Copyright 2008, Traffic World, Inc.
Regardless of what the eyes may see in railroad earnings reports, the U.S. rail industry has been trying to get the Surface Transportation Board to value rail costs differently, under a formula that could show carriers struggling to bring in "adequate" revenue.
The STB''s response? No.
At issue was whether the regulator should count replacement costs of key rail infrastructure, in case carriers are up against to rebuild any destroyed or damaged assets such as bridges and allow them to charge customers accordingly.
The STB chooses not to regulate most rail cargo, including privately negotiated contracts. But it oversees freight rates for the share of shipments still hauled under public tariffs, figuring rail capital costs to determine which carriers are "revenue adequate."
The agency last year overhauled its decades-old formula for railroads'' cost of capital, which was heavily criticized by shippers as too favorable to carriers. Its new er formula ratcheted down the costs railroads could use in their public freight rates. Yet the board softened the blow by accepting some formula changes from the carriers.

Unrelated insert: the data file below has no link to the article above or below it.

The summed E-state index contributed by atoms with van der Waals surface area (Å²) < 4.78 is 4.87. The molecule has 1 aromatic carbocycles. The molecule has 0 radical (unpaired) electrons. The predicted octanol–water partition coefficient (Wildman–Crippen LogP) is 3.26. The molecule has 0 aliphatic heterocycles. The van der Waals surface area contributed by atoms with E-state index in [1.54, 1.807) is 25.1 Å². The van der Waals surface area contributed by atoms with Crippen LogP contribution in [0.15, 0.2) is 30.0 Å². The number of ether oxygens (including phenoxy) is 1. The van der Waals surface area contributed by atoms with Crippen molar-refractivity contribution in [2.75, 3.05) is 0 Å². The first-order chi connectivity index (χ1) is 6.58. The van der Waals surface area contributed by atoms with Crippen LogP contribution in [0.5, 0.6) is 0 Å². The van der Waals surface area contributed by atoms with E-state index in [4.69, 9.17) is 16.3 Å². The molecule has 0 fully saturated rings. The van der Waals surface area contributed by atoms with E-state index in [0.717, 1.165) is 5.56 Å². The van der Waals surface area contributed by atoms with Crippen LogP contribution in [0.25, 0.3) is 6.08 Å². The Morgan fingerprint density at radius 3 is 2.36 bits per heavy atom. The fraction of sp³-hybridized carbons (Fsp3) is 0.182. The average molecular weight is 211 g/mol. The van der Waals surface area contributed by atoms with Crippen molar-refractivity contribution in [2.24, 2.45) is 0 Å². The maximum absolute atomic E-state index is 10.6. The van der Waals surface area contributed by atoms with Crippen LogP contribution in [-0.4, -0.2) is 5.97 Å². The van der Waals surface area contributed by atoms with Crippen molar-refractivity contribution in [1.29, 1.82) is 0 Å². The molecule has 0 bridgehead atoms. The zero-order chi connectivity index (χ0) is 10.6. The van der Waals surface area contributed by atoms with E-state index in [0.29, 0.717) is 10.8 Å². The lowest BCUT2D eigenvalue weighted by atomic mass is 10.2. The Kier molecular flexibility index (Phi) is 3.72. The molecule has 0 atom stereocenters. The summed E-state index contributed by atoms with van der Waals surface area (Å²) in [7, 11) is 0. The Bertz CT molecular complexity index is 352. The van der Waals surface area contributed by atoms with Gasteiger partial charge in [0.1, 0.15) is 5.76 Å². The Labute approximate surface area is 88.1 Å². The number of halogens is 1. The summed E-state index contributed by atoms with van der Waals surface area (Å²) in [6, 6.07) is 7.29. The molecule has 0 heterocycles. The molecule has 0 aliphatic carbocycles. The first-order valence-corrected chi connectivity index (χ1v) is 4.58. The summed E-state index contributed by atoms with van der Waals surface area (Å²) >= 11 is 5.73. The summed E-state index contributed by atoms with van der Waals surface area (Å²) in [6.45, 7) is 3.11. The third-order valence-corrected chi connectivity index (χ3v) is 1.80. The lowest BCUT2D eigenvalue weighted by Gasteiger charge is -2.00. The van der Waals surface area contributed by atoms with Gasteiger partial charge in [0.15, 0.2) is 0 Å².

In May, the Association of American Railroads asked the board to start yet another rule-making process, and count replacement costs. They reasoned that many rail assets were acquired decades ago with much lower expense, so replacing them with today''s material and labor expense takes many times their depreciated book value.
The three board members unanimously rejected that request, citing earlier rebuffs by other federal agencies.
Utility shippers also weighed in against the idea, saying no other U.S. regulator uses such accounting and that using replacement costs would "adopt a target rate of return that the railroads have never achieved."